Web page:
Post 120K Engine Failure

Discussion in 'Gen 1 & 2 - Engine, Exhaust, Drive Line & AC syste' started by myotis1134, Jun 19, 2020.

  1. rubydist

    rubydist SHO Master Staff Member Super Moderators

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    I would not use that type of head. Now that you know exactly what you need, you can order it online - places like fastenal have every kind of fastener you can imagine. If you like the hex socket idea, you can get button head screws with hex socket heads.
     
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  2. Tomuza64

    Tomuza64 New Member

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    Whatever screws you decide to use, I would personally put a dab of blue thread locker on them; just for good measure.
     
  3. myotis1134

    myotis1134 SHO Member

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    @rubydist - totally agree with you, and I have ordered more aerodynamic fasteners for the valves. I’m not so much a fan of the look of socket-head hex screws/bolts, so much as that they’re just so damn convenient for tight spaces where a regular socket won’t fit (although they do look good when used appropriately).

    @Tomuza64 - on the same page with you here too. The trick here is to keep both screws loose on all the valves, then thumb the assembly so that it rotates to 100% closed. At this point I jiggled the shit out of each valve until it gives me as good of a seal as possible, then tighten one screw to hold it in place while I backed the other out a little and dab some threadlocker around the screw tip from the backside.

    CD6E3CF3-ED60-4553-8D20-EB5277CFCE45.jpeg

    It’ll likely be a damn month before my aerodynamic fasteners get here, so I’m gonna finish this installation now, and redo the valves whenever they show up. In the mean time I’ll see if I notice any impact in HP from reduction in air flow.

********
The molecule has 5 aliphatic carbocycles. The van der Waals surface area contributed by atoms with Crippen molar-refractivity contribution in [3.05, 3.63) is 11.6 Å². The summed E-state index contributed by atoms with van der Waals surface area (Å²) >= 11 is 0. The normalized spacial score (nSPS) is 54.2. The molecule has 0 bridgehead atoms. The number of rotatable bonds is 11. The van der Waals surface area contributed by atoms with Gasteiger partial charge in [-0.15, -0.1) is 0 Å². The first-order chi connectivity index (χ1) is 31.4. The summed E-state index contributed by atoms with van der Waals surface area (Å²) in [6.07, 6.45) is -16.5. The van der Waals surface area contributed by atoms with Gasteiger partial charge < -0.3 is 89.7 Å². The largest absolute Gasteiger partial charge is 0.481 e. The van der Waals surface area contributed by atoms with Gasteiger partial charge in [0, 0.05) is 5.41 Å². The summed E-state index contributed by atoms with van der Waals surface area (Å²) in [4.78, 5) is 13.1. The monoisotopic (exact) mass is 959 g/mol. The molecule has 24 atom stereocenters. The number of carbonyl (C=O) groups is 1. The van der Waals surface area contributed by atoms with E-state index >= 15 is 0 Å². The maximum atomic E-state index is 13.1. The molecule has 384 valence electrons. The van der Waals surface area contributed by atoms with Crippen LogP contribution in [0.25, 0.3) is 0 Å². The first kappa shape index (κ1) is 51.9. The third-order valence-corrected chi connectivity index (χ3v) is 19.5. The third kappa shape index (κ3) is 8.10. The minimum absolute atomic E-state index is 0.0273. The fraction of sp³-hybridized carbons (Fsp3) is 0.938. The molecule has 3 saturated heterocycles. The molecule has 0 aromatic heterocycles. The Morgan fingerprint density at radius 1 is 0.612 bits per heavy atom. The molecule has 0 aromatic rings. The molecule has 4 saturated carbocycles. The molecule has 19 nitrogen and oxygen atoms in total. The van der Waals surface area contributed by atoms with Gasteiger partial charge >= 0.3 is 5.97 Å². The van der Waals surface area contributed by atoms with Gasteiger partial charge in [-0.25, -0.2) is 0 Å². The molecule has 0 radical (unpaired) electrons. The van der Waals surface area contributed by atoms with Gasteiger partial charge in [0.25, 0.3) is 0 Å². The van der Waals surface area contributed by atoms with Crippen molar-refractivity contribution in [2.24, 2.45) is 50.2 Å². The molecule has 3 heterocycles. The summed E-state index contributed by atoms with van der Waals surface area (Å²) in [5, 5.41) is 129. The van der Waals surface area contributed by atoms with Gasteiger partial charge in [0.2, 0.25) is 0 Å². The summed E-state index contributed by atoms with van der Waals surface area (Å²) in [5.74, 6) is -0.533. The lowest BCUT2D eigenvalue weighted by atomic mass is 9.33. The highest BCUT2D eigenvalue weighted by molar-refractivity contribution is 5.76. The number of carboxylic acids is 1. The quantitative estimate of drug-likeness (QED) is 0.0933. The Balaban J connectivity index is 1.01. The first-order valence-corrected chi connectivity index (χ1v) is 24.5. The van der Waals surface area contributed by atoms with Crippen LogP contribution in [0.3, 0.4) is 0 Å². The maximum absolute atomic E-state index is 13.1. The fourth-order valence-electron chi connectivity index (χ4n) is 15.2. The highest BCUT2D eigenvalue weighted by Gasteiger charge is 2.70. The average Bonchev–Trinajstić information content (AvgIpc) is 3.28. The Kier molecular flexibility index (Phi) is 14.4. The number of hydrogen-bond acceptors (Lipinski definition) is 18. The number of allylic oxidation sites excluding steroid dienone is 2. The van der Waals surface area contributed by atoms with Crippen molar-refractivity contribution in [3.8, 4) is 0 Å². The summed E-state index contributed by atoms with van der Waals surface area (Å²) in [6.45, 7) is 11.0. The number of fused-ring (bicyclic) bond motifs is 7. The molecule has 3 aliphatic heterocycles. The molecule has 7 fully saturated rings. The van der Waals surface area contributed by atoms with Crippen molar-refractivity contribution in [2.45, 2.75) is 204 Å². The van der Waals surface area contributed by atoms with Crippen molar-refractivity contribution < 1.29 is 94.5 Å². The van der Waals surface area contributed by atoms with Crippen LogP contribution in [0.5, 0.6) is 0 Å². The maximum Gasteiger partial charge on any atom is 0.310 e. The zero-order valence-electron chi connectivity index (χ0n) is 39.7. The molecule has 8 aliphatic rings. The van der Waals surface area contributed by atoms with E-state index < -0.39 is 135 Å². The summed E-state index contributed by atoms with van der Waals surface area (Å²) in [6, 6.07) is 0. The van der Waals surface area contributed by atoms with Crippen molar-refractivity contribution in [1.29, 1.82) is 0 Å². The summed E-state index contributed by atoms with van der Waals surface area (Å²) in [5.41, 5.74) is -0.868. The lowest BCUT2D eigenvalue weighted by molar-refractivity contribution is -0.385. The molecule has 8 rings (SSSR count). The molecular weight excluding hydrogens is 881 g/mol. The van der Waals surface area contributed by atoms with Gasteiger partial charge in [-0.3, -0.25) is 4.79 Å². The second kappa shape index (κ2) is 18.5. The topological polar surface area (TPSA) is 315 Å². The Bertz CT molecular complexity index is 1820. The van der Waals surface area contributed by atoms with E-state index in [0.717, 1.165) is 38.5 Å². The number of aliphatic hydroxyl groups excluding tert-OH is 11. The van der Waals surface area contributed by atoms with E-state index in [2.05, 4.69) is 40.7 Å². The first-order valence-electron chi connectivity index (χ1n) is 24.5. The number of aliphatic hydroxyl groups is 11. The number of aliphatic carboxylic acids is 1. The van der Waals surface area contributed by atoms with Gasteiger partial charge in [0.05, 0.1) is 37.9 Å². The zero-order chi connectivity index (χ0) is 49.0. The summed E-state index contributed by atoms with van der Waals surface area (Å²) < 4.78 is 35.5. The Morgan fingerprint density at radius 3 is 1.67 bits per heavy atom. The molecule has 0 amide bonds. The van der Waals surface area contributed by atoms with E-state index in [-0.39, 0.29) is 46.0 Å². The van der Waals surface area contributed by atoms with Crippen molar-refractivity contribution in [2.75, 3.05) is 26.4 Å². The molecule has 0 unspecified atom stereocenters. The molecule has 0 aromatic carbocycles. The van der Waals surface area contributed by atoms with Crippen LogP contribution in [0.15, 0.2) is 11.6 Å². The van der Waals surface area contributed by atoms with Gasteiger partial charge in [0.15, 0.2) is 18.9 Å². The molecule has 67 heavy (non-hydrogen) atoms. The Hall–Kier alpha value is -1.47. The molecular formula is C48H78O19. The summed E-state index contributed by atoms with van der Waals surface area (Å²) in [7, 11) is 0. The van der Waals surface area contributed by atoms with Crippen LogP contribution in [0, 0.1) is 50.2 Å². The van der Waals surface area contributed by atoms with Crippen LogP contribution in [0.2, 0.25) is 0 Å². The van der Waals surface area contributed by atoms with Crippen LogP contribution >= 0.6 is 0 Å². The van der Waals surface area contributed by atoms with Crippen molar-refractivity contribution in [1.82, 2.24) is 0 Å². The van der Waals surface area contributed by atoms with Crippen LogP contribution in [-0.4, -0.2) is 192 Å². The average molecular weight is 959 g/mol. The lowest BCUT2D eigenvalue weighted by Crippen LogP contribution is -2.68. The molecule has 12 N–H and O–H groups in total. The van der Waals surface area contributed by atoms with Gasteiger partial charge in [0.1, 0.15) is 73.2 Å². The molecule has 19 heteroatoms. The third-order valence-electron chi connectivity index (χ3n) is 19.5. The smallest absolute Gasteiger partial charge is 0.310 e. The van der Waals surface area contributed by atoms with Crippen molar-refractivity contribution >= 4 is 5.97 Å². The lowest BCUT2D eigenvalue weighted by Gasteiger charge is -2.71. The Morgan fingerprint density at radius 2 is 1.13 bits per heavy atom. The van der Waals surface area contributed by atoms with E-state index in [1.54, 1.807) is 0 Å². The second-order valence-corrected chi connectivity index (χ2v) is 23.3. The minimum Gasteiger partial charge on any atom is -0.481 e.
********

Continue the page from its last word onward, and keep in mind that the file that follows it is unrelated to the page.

4. Tomuza64

    Tomuza64 New Member

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    Looking good! I'm in mid Tenn. Or S Carolina most of the time so, I'm gonna delete the throttle body coolant lines and fixture by IAC Valve. I never go north to worry about "low" freezing temps... It "May" even help it have cooler air in the intake tract; maybe (??). Of course, that may be counter intuitive when it get to 100° outside.
     
  5. myotis1134

    myotis1134 SHO Member

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    @Tomuza64 - I couldn’t speculate with certainty. It doesn’t hit 100 very often in Alaska.

    I am certain, however, that my crank pulley might be jacked up. Does anyone else have three timing marks on their pulleys?

    E3470628-B802-4609-AF7A-E3B6A32415D6.jpeg

    I had to pull a spark plug and stuff a socket extension in cylinder 1 to figure out which one is the white mark.
    If the middle mark is white, and the yellow mark is to the left, then what the hell is that third mark doing there? I did some searching, but so far have not come across any mention of a third timing mark.

    It’s a little more obvious in this straight-on pic:

    ACAFAEDA-B29D-45DF-8270-9A4E5C1DC02E.jpeg

    I just cleaned most of the rust off this bad boy - I was going to soak it in vinegar overnight, but apparently that’s hard on the rubber.

    The funny part is that this pulley has lost most of whatever paint it had years ago - since I certainly never noticed any white or yellow on or around any of the timing marks. This is why I had to find TDC the hard way.
    About to remedy the lack of paint indicators though, she just needs a little scrub-down and an alcohol bath at this point - which leads me to another question - should I make an attempt to prevent paint from getting on the ribs? I see that paint was applied to the whole thing at one point, but I’m gonna be doing a rattle-can job with 2 coats of primer and 2 of epoxy.

    image.jpg